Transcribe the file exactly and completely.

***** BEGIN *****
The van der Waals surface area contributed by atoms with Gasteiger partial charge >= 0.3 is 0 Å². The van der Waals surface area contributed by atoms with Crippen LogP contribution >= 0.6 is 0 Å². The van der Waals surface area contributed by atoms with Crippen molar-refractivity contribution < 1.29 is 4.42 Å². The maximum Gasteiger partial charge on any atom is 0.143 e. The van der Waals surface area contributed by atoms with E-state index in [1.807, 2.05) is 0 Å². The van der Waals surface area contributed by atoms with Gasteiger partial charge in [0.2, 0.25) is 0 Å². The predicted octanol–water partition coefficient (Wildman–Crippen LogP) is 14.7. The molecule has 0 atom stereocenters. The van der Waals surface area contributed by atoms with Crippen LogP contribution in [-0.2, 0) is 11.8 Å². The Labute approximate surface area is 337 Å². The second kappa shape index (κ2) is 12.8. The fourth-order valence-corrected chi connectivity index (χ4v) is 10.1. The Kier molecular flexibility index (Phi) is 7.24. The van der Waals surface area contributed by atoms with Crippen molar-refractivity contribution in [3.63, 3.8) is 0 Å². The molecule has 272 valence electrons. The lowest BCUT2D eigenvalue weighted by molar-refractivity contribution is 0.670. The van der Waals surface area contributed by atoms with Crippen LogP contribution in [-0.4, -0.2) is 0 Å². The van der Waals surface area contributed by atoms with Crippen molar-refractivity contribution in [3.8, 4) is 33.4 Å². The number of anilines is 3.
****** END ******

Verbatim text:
The van der Waals surface area contributed by atoms with Gasteiger partial charge >= 0.3 is 0 Å². The van der Waals surface area contributed by atoms with Crippen LogP contribution >= 0.6 is 0 Å². The van der Waals surface area contributed by atoms with Crippen molar-refractivity contribution < 1.29 is 4.42 Å². The maximum Gasteiger partial charge on any atom is 0.143 e. The van der Waals surface area contributed by atoms with E-state index in [1.807, 2.05) is 0 Å². The van der Waals surface area contributed by atoms with Gasteiger partial charge in [0.2, 0.25) is 0 Å². The predicted octanol–water partition coefficient (Wildman–Crippen LogP) is 14.7. The molecule has 0 atom stereocenters. The van der Waals surface area contributed by atoms with Crippen LogP contribution in [-0.2, 0) is 11.8 Å². The Labute approximate surface area is 337 Å². The second kappa shape index (κ2) is 12.8. The fourth-order valence-corrected chi connectivity index (χ4v) is 10.1. The Kier molecular flexibility index (Phi) is 7.24. The van der Waals surface area contributed by atoms with Crippen molar-refractivity contribution in [3.63, 3.8) is 0 Å². The molecule has 272 valence electrons. The lowest BCUT2D eigenvalue weighted by molar-refractivity contribution is 0.670. The van der Waals surface area contributed by atoms with Crippen LogP contribution in [-0.4, -0.2) is 0 Å². The van der Waals surface area contributed by atoms with Crippen molar-refractivity contribution in [3.8, 4) is 33.4 Å². The number of anilines is 3.